Opened 11 months ago

Last modified 8 months ago

#9496 new task

Simplify primitives for short cut fusion

Reported by: dfeuer Owned by: dfeuer
Priority: lowest Milestone:
Component: Core Libraries Version: 7.8.3
Keywords: fusion Cc: hvr, ekmett, core-libraries-committee@…
Operating System: Unknown/Multiple Architecture: Unknown/Multiple
Type of failure: Other Test Case:
Blocked By: Blocking:
Related Tickets: Differential Revisions:

Description

Currently, there appear to be two production primitives, build and augment (although I may have missed some). There are multiple consumption primitives (at least: foldr, head, and, or, any, and all). The rule sets for some producers seem to forget to handle augment, and the augment/augment rule is omitted as "true, but not, I think, useful".

A number of other functions are instead rewritten into foldr forms, and then written back if they don't fuse.

What to do:

Personally, I'd be very tempted to start by saying build g = augment g [] (or possibly even build g = extend [] g [] if I can ever get that idea to work) and cut the problem in half. The main problem I see with this is if other people are importing GHC.Exts or GHC.Base, writing things with build, and expecting them to fuse. One way to deal with this, perhaps, is to hack a special rule into the RULES compiler to recognize GHC.Base.build on the LHS of RULES and replace it with the appropriate augment form, emitting a warning.

Where to go after that: the question remains whether it's best in general to rewrite a form to foldr to make it fuse, or to fuse directly with augment. The answer presumably depends, at least in part, on whether there are additional foldr-based rules we may want to add that would take advantage of the effort put into the translation back from the foldr form. I would conjecture that most such rules we could want would go beyond what the RULES system actually can do. That said, if we can find a way to use foldr forms without the horrible pain of translating back from them, that would be a very good thing.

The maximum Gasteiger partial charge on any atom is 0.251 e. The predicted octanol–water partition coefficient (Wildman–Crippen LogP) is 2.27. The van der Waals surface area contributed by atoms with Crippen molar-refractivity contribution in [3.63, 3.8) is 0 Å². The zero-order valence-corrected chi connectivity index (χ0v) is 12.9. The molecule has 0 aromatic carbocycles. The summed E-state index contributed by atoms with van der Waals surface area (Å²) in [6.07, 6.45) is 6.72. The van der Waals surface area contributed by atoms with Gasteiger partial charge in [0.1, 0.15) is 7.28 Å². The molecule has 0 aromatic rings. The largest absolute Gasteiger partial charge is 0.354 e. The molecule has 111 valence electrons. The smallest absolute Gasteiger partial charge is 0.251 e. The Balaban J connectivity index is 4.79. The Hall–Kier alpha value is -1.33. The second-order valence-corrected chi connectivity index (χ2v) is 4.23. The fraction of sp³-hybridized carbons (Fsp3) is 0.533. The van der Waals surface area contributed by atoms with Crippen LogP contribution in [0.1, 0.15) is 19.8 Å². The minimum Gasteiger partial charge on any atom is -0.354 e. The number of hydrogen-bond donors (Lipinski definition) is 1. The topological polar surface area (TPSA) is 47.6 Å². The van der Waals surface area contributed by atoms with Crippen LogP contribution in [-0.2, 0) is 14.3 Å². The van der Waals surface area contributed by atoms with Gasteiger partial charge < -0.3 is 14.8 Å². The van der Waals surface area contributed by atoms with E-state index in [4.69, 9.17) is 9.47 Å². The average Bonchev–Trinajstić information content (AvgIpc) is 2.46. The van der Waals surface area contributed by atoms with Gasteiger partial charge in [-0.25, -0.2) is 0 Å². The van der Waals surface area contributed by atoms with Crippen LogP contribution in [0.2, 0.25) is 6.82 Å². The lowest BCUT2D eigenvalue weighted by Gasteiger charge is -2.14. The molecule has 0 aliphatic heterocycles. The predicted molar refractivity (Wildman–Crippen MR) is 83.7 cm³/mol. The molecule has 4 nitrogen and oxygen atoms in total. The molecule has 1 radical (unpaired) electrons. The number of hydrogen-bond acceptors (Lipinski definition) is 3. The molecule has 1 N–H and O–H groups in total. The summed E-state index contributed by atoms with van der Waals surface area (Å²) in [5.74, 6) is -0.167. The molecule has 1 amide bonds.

Change History (5)

comment:1 Changed 11 months ago by dfeuer

  • Owner set to dfeuer

comment:2 follow-up: Changed 11 months ago by simonpj

I believe that there are good reasons for distinguishing build and augment. Andy Gill's thesis would be a good place to look. But perhaps one could do everything in terms of augment; I'm not sure. Worth a try.

I think there is really only one primitive consumer, foldr. I thought we rewrote into foldr and then back. If that is not done for or, any, etc, I'm not sure why. Again, perhaps worth investigation.

Certainly the original goal of the foldr/build paper was to say "ONE rule, not n*m rules".

Simon

comment:3 in reply to: ↑ 2 Changed 11 months ago by dfeuer

Replying to simonpj:

I believe that there are good reasons for distinguishing build and augment. Andy Gill's thesis would be a good place to look. But perhaps one could do everything in terms of augment; I'm not sure. Worth a try.

I think there is really only one primitive consumer, foldr. I thought we rewrote into foldr and then back. If that is not done for or, any, etc, I'm not sure why. Again, perhaps worth investigation.

Certainly the original goal of the foldr/build paper was to say "ONE rule, not n*m rules".

Simon

An aside: Just last night I saw a bit of the work Takano Akio has done on incorporating a worker/wrapper transformation into the framework (although I don't quite understand how it works yet). It doesn't seem to be quite ready for prime time (there were apparently some issues with one NoFib benchmark), but we might want to keep it in mind.

I think the one rule concept is great. If that can be made to really work, that would be ideal. Unfortunately, the need to wrangle the inliner as it currently works turns the one rule concept into an n*m-rule concept, where m is certainly at least 1, but currently 2 (the rewrite back rule clearly seems necessary for now—I don't yet understand things deeply enough to know for sure if the rewrite to rule is strictly necessary in all cases). I would speculate that the and/or/any/head/... rules came about because someone thought to themselves "There's only one [sic] producer, build, so we can skip this difficult and invasive rewrite to/from process and just fuse with build. That's easy!" Well, they were a little wrong, but I'm not sure they were very wrong.

I haven't had a chance to read the thesis yet, but from a purely practical perspective, I don't see any difference between build g and augment g []. I don't think anyone's tossing around partially applied augments or anything.

Last edited 11 months ago by dfeuer (previous) (diff)

comment:4 Changed 9 months ago by thoughtpolice

  • Component changed from libraries/base to Core Libraries

Moving over to new owning component 'Core Libraries'.

comment:5 Changed 8 months ago by dfeuer

  • Cc core-libraries-committee@… added
  • Milestone set to
  • Priority changed from normal to lowest

Duncan Coutts doesn't seem to think this is really a problem, per se. It even has an advantage: we avoid speculative rewrites that can be bad.

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